I've been involved with horses all my life, yet I'm continually amazed at how little I know about them. And, I'm not alone; it seems like everyone's just stumbling around trying to figure out the best way to re-inventI've been involved with horses all my life, yet I'm continually amazed at how little I know about them. And, I'm not alone; it seems like everyone's just stumbling around trying to figure out the best way to re-invent
I’ve been involved with horses all my life, yet I’m continually amazed at how little I know about them. And, I’m not alone; it seems like everyone’s just stumbling around trying to figure out the best way to re-invent the wheel for an animal that has us beat by millions of years.
I mean, you’d think an industry that has an impact of $101.5 billion on the U.S. Gross Domestic Product (GDP), with a hefty chunk of that going into new technologies on everything from cloning to stirrups, would have someone in it who could come up with a "one size fits all" handbook; something we would actually follow, or at least not argue about. Ah, but when it comes right down to it, we’re searching for answers in a world that’s steeped in folklore, so it’s no wonder we find it hard to come to terms on even the smallest point. But, sometimes I wonder, with all our good intentions, do we do more harm than good?
Like take the other day, for instance; my friend noticed that her horse had an open wound above his tail when she brought him in from the pasture (we all know how that goes; put a horse in a 1,000 acre field with a sharp stick at the farthest corner, and not only will he find it, he will impale himself). Anyway, the wound didn’t seem serious enough to call the vet, so she did what she’s always done, she cleaned it and then applied povidone iodine antiseptic solution. Hhhmmm, I’d heard that wasn’t such a good idea, but since there are as many opinions as there are ways to ride a horse, I decided to check with Dr. Patricia Provost, VMD, DACVS, Tufts School of Veterinary Medicine to be sure and for futures, unfortunately.
* Partial thickness wounds
• Caused by a sharp or jagged object
• Do not penetrate through all layers of the skin
• Cut edges stay close together
• Bleeding is usually controlled easily
* Full thickness wounds
• Object cuts through all layers of the skin and may also penetrate the deeper underlying tissue
• The skin edges will often gape open
• Bleeding is often quite substantial
* Puncture Wounds
* Commonly caused by a stake or nail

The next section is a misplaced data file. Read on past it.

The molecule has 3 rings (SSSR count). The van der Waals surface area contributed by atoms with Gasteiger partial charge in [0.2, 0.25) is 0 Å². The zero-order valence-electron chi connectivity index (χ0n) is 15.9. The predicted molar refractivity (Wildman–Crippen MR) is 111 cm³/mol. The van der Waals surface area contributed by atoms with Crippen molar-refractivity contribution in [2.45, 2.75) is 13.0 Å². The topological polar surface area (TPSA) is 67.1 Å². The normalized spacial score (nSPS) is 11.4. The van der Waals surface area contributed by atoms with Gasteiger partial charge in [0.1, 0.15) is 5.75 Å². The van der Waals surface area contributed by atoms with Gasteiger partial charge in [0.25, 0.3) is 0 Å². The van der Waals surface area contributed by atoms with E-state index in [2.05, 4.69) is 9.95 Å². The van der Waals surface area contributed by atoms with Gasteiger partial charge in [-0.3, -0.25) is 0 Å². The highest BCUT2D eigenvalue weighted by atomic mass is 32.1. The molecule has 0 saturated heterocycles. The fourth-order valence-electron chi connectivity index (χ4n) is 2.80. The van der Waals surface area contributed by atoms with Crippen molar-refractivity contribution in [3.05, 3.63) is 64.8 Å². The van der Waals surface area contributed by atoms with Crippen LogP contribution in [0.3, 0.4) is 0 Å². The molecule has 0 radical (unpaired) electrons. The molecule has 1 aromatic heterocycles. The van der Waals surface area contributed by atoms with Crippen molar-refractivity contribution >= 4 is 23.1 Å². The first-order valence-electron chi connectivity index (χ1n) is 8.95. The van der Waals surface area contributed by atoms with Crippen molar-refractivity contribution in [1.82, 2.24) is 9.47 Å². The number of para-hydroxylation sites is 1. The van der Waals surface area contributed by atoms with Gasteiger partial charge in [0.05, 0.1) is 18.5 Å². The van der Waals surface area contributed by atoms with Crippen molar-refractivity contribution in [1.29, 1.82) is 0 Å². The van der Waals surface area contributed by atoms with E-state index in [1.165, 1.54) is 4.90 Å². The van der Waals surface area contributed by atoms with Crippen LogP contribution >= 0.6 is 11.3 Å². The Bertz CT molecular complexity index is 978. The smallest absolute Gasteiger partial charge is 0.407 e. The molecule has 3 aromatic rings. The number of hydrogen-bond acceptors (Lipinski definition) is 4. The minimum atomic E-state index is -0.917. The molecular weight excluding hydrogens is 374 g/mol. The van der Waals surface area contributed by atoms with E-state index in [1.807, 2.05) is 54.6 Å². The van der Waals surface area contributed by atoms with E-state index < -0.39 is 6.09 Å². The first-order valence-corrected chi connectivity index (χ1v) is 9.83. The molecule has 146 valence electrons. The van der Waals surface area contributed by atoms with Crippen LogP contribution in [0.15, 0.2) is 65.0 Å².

• Generally do not create much blood flow, unless a major blood vessel is punctured
• Usually involves only the skin and hair
• Typically caused by friction i.e., a rope burn
Treatment: Contact your veterinarian if the situation involves eyes, muscles, bone, or is located over a tendon sheath or joint, or, the horse is lame on the injured limb, has a fever, or if the wound is likely to have penetrated the chest or abdomen
* Step one is to control the bleeding
• Apply steady pressure with a clean bandage or towel for at least five minutes
• If blood is spurting from the wound before pressure is applied, or if after several minutes the blood is soaking through the pressure bandage, call your veterinarian
* Once the bleeding has subsided, the wound needs to be cleaned
• Hose it with a moderate flow of water to flush out the dirt and debris
• Use a clean wet cloth for wounds on the face
• When the wound has been cleaned, assess the damage
• If the skin edges are separated, it may be necessary to have the wound sutured
Do not remove the bandage to clean if the bleeding is severe enough for you to have called your veterinarian – just wait for his/her arrival
Do not apply antiseptics, detergents, creams or powders as they interfere with healing; however, a mild antibiotic ointment may be applied to prevent desiccation (drying out)
And remember, if your horse does not have a current tetanus vaccine (within the year), contact your veterinarian to get a booster shot to avoid the risk of tetanus
There it is in black and white; another judgment rendered. Am I going to tell my friend about my findings; sure, but is she going to change her ways? Now, that’s a question… and a story for another day.
Toby Raymond has had a long involvement with horses. She’s done everything from grooming trotters to galloping racehorses to exercising polo ponies to working with vets at tracks up and down the east coast. She also attended Morvan Park Equestrian Institute in Leesburg, Virginia, after which she went on to show hunter/jumpers.
Now, a student of dressage and a foster care provider for horses off the track through the Communication Alliance to Network Thoroughbred Ex-Racehorses (CANTER New England), Toby has combined her equestrian background with a 17-year career in the advertising industry to form TLR & ASSOCIATES, a creative writing resource for equine related businesses.
Toby can be reached at: 802.824.6466 firstname.lastname@example.org